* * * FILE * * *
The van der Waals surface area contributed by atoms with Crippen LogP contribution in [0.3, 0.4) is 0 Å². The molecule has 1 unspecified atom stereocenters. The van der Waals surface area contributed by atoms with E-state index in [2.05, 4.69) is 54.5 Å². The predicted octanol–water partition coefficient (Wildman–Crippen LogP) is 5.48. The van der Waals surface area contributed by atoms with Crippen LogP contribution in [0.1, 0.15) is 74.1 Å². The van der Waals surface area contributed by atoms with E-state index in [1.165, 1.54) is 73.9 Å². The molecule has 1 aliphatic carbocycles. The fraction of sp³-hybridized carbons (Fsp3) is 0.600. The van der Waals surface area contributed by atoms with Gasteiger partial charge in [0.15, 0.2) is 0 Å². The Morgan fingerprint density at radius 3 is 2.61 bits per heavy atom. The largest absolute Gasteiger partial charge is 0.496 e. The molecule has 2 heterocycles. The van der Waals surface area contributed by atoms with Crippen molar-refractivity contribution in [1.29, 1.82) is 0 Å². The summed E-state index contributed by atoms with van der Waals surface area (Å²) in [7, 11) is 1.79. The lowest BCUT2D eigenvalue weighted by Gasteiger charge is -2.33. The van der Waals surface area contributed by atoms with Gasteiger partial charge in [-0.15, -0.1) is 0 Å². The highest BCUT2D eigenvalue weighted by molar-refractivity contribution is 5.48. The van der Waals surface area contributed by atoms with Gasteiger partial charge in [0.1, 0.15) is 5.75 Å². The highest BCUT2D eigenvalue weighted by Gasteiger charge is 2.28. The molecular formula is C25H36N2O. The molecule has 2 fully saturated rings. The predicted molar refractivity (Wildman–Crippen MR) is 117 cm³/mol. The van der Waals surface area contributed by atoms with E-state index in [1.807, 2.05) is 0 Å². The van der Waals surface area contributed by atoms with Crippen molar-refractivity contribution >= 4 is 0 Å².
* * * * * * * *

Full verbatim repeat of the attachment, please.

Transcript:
The van der Waals surface area contributed by atoms with Crippen LogP contribution in [0.3, 0.4) is 0 Å². The molecule has 1 unspecified atom stereocenters. The van der Waals surface area contributed by atoms with E-state index in [2.05, 4.69) is 54.5 Å². The predicted octanol–water partition coefficient (Wildman–Crippen LogP) is 5.48. The van der Waals surface area contributed by atoms with Crippen LogP contribution in [0.1, 0.15) is 74.1 Å². The van der Waals surface area contributed by atoms with E-state index in [1.165, 1.54) is 73.9 Å². The molecule has 1 aliphatic carbocycles. The fraction of sp³-hybridized carbons (Fsp3) is 0.600. The van der Waals surface area contributed by atoms with Gasteiger partial charge in [0.15, 0.2) is 0 Å². The Morgan fingerprint density at radius 3 is 2.61 bits per heavy atom. The largest absolute Gasteiger partial charge is 0.496 e. The molecule has 2 heterocycles. The van der Waals surface area contributed by atoms with Crippen molar-refractivity contribution in [1.29, 1.82) is 0 Å². The summed E-state index contributed by atoms with van der Waals surface area (Å²) in [7, 11) is 1.79. The lowest BCUT2D eigenvalue weighted by Gasteiger charge is -2.33. The van der Waals surface area contributed by atoms with Gasteiger partial charge in [-0.15, -0.1) is 0 Å². The highest BCUT2D eigenvalue weighted by molar-refractivity contribution is 5.48. The van der Waals surface area contributed by atoms with Gasteiger partial charge in [0.1, 0.15) is 5.75 Å². The highest BCUT2D eigenvalue weighted by Gasteiger charge is 2.28. The molecular formula is C25H36N2O. The molecule has 2 fully saturated rings. The predicted molar refractivity (Wildman–Crippen MR) is 117 cm³/mol. The van der Waals surface area contributed by atoms with E-state index in [1.807, 2.05) is 0 Å². The van der Waals surface area contributed by atoms with Crippen molar-refractivity contribution >= 4 is 0 Å².